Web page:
THE annual National Whale and Dolphin Watch is set to begin on Saturday 28 July until Sunday 5 August, with people from across the UK welcomed to sight the country’s underwater mammals.
Now in its 16th year, the event, which begun in 2002, has seen around 5,900 sightings of marine life from the Channel Islands to the tip of the Shetland Isles.
While sightings of dolphins have reached record levels this year across the country, many sightings have also been recorded of Scotland’s resident orca pod, aptly named the West Coast Community.
The Community is the only resident group of killer whales in the UK, but their existence in our waters could be on borrowed time. Read on to discover more about the whales who call our shores home and how to tell if you’ve spotted one during the National Whale and Dolphin watch this year.
The pod have experienced a number of challenges in recent years, most famously one of their female members, Lulu washed up dead in 2016 on Tiree. Lulu had been found with one of the highest concentrations of toxic pollutants ever recorded in a marine mammal in her body.
The pollutants found in Lulu, called PCBs, are known to cause infertility, which shows strong evidence as to why she was never able to have a calf.
There are worries that the entire West Coast Community is barren thanks to the high concentration of PCBs found in UK shores. The pollutant was banned in the 1970s, but is still clearly very prevalent in our waters. Lulu’s body contained 950mg/kg, of PCBs – more than 100 times the 9mg/kg limit above which damage to the health of marine mammals is known to occur.
Sadly these latest findings add to strong evidence that the pod is doomed to extinction – there are no records of any new calves being born in the last 23 years.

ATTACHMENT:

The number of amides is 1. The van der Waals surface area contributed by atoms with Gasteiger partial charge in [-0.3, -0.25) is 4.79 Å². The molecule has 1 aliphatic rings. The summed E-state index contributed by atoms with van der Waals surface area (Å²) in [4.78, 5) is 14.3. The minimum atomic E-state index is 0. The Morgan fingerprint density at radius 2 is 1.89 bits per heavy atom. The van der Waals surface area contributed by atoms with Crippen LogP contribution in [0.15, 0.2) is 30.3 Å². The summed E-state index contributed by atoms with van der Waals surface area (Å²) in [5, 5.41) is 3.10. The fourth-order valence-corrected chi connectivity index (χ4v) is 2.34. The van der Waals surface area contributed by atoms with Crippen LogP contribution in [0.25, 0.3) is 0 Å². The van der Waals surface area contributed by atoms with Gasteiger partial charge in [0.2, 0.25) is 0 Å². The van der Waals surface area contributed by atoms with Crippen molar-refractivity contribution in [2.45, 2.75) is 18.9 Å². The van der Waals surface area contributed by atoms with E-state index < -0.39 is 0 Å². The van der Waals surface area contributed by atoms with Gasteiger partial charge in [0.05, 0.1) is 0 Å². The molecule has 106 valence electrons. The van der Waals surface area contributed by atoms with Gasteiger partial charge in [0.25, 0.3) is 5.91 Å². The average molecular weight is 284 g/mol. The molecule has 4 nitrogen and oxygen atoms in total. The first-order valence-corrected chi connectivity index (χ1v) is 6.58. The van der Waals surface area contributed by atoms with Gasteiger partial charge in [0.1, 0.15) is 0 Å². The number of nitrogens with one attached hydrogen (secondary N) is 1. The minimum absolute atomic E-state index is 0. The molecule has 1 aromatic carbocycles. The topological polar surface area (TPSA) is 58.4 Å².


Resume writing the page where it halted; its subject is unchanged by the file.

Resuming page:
Where can you see the West Coast Community?
Living up to their name, the orcas are usually sighted around the Hebrides, and north west coasts, however recent sightings also include the Firth of Clyde and Orkney.
They’ve also been known to roam a much bigger area to the west of the British Isles, from the southern Irish Sea and west along the entire length of Ireland’s Atlantic seaboard.
What do they eat?
It’s now a known fact that different orca pods across the planet have differing diets, hunting techniques and languages.
The West Coast Community comes under the second ‘ecotype’ of killer whales in the North Atlantic identified by scientists. This means they are specialist feeders who prey exclusively on other marine mammals such as porpoises, dolphins, whales and seals. Minke whales have been seen abruptly turning and fleeing when the West Coast pod passes nearby.
The other type prey predominantly on fish.
How can you tell it’s the West Coast Community you’ve spotted?
Scotland welcomes other migratory orca pods from Iceland to its waters during certain times of the year. However it has been noted that these pods do not interact with the West Coast Community.
Certain members of the pod have very noticeable characteristics, including John Coe, a bull from the Community who has a notch on his dorsal fin and a missing chunk on his fluke. Scientists believe this may have been the result of a shark attack.
The Community are also identifiable from other groups of killer whales seen around the UK by their downwards sloping eye patch and larger size – they are around a metre longer than their Nordic killer whale neighbours.
The groups’ most common relations are found thousands of miles away in the Antarctic.
How many of them are there?
The orcas in the West Coast Community are often spotted together in their group of eight, but also in smaller groupings, and some of them seem to prefer the company of certain individuals.
John Coe, for instance, is frequently observed swimming with a single female, who is thought to be his mother.
What are they called?
The West Coast Community consists of four males and four females, all aged between 20 and 60 years old. The earliest recordings of the group come from 1977.
Their names are John Coe, Comet, Floppy Fin, Aquarius (males) and Nicola, Moneypenny, Puffin and Occasus (females).
As well National Whale and Dolphin Watch relying on the public’s sightings for research, organisations like the Hebridean Whale and Dolphin Trust are also asking for sightings information from the community.
In addition the group are up for an award for their Whale and Dolphin Track App at the National Lottery Awards.
You can vote for them here in the awards, to enable the Mull based group to continue essential conservation and educational work to help Scotland’s marine life.
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